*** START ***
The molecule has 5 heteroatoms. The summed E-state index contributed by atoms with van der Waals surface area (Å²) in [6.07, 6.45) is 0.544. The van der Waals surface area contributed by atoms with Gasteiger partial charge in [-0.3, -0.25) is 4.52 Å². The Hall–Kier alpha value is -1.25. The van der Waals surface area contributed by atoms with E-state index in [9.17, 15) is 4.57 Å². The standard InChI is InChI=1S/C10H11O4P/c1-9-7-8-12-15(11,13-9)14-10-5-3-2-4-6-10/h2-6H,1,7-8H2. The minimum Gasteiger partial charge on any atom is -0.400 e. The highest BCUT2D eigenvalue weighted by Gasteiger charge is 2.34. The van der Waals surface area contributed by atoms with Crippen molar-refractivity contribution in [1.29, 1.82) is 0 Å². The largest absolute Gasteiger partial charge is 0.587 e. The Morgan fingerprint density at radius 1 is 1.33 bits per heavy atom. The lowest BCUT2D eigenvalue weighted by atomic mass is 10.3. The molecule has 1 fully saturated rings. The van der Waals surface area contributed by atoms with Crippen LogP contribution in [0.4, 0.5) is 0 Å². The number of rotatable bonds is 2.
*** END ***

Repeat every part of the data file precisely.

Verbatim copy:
The molecule has 5 heteroatoms. The summed E-state index contributed by atoms with van der Waals surface area (Å²) in [6.07, 6.45) is 0.544. The van der Waals surface area contributed by atoms with Gasteiger partial charge in [-0.3, -0.25) is 4.52 Å². The Hall–Kier alpha value is -1.25. The van der Waals surface area contributed by atoms with E-state index in [9.17, 15) is 4.57 Å². The standard InChI is InChI=1S/C10H11O4P/c1-9-7-8-12-15(11,13-9)14-10-5-3-2-4-6-10/h2-6H,1,7-8H2. The minimum Gasteiger partial charge on any atom is -0.400 e. The highest BCUT2D eigenvalue weighted by Gasteiger charge is 2.34. The van der Waals surface area contributed by atoms with Crippen molar-refractivity contribution in [1.29, 1.82) is 0 Å². The largest absolute Gasteiger partial charge is 0.587 e. The Morgan fingerprint density at radius 1 is 1.33 bits per heavy atom. The lowest BCUT2D eigenvalue weighted by atomic mass is 10.3. The molecule has 1 fully saturated rings. The van der Waals surface area contributed by atoms with Crippen LogP contribution in [0.4, 0.5) is 0 Å². The number of rotatable bonds is 2.